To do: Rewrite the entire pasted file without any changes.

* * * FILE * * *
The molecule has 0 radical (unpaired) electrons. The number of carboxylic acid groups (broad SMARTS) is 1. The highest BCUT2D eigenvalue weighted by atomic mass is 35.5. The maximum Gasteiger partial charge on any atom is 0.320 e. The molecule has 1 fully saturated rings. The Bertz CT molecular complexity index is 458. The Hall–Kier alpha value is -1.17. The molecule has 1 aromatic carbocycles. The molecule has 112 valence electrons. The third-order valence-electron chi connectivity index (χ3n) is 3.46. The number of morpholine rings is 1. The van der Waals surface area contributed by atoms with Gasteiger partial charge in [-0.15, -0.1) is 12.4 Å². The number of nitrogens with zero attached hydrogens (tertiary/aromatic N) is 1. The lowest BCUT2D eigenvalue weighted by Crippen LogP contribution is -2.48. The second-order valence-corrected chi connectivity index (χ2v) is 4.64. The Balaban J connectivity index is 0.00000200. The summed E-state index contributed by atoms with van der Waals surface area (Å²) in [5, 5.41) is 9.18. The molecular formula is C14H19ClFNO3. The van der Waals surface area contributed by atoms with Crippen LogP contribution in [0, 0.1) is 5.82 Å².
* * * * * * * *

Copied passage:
The molecule has 0 radical (unpaired) electrons. The number of carboxylic acid groups (broad SMARTS) is 1. The highest BCUT2D eigenvalue weighted by atomic mass is 35.5. The maximum Gasteiger partial charge on any atom is 0.320 e. The molecule has 1 fully saturated rings. The Bertz CT molecular complexity index is 458. The Hall–Kier alpha value is -1.17. The molecule has 1 aromatic carbocycles. The molecule has 112 valence electrons. The third-order valence-electron chi connectivity index (χ3n) is 3.46. The number of morpholine rings is 1. The van der Waals surface area contributed by atoms with Gasteiger partial charge in [-0.15, -0.1) is 12.4 Å². The number of nitrogens with zero attached hydrogens (tertiary/aromatic N) is 1. The lowest BCUT2D eigenvalue weighted by Crippen LogP contribution is -2.48. The second-order valence-corrected chi connectivity index (χ2v) is 4.64. The Balaban J connectivity index is 0.00000200. The summed E-state index contributed by atoms with van der Waals surface area (Å²) in [5, 5.41) is 9.18. The molecular formula is C14H19ClFNO3. The van der Waals surface area contributed by atoms with Crippen LogP contribution in [0, 0.1) is 5.82 Å².